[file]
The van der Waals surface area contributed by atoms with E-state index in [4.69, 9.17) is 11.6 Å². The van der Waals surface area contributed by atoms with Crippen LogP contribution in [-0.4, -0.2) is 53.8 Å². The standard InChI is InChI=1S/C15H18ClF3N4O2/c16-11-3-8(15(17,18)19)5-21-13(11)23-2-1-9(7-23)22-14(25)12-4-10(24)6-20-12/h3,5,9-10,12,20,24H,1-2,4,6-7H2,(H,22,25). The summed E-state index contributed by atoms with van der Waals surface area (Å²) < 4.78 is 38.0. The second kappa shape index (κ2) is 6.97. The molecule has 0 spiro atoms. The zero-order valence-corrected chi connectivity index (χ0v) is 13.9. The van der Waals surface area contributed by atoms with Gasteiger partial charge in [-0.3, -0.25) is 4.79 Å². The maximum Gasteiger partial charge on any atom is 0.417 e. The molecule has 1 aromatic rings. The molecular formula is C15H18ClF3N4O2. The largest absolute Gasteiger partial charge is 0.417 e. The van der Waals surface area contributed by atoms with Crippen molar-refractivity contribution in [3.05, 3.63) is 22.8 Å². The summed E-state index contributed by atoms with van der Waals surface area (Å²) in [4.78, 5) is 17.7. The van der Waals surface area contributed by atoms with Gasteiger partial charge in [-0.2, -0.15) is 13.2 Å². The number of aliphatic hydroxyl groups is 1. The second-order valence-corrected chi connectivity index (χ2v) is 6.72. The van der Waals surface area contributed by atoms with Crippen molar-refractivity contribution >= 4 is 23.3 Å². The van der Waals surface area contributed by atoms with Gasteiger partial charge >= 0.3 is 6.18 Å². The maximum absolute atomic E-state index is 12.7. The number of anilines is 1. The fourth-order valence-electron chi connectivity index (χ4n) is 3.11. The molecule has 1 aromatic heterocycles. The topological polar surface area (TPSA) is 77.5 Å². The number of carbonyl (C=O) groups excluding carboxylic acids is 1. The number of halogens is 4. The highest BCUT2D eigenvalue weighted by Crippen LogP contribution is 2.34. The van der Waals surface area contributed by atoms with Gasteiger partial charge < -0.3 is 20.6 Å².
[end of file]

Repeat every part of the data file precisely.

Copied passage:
The van der Waals surface area contributed by atoms with E-state index in [4.69, 9.17) is 11.6 Å². The van der Waals surface area contributed by atoms with Crippen LogP contribution in [-0.4, -0.2) is 53.8 Å². The standard InChI is InChI=1S/C15H18ClF3N4O2/c16-11-3-8(15(17,18)19)5-21-13(11)23-2-1-9(7-23)22-14(25)12-4-10(24)6-20-12/h3,5,9-10,12,20,24H,1-2,4,6-7H2,(H,22,25). The summed E-state index contributed by atoms with van der Waals surface area (Å²) < 4.78 is 38.0. The second kappa shape index (κ2) is 6.97. The molecule has 0 spiro atoms. The zero-order valence-corrected chi connectivity index (χ0v) is 13.9. The van der Waals surface area contributed by atoms with Gasteiger partial charge in [-0.3, -0.25) is 4.79 Å². The maximum Gasteiger partial charge on any atom is 0.417 e. The molecule has 1 aromatic rings. The molecular formula is C15H18ClF3N4O2. The largest absolute Gasteiger partial charge is 0.417 e. The van der Waals surface area contributed by atoms with Crippen molar-refractivity contribution in [3.05, 3.63) is 22.8 Å². The summed E-state index contributed by atoms with van der Waals surface area (Å²) in [4.78, 5) is 17.7. The van der Waals surface area contributed by atoms with Gasteiger partial charge in [-0.2, -0.15) is 13.2 Å². The number of aliphatic hydroxyl groups is 1. The second-order valence-corrected chi connectivity index (χ2v) is 6.72. The van der Waals surface area contributed by atoms with Crippen molar-refractivity contribution >= 4 is 23.3 Å². The van der Waals surface area contributed by atoms with Gasteiger partial charge >= 0.3 is 6.18 Å². The maximum absolute atomic E-state index is 12.7. The number of anilines is 1. The fourth-order valence-electron chi connectivity index (χ4n) is 3.11. The molecule has 1 aromatic heterocycles. The topological polar surface area (TPSA) is 77.5 Å². The number of carbonyl (C=O) groups excluding carboxylic acids is 1. The number of halogens is 4. The highest BCUT2D eigenvalue weighted by Crippen LogP contribution is 2.34. The van der Waals surface area contributed by atoms with Gasteiger partial charge < -0.3 is 20.6 Å².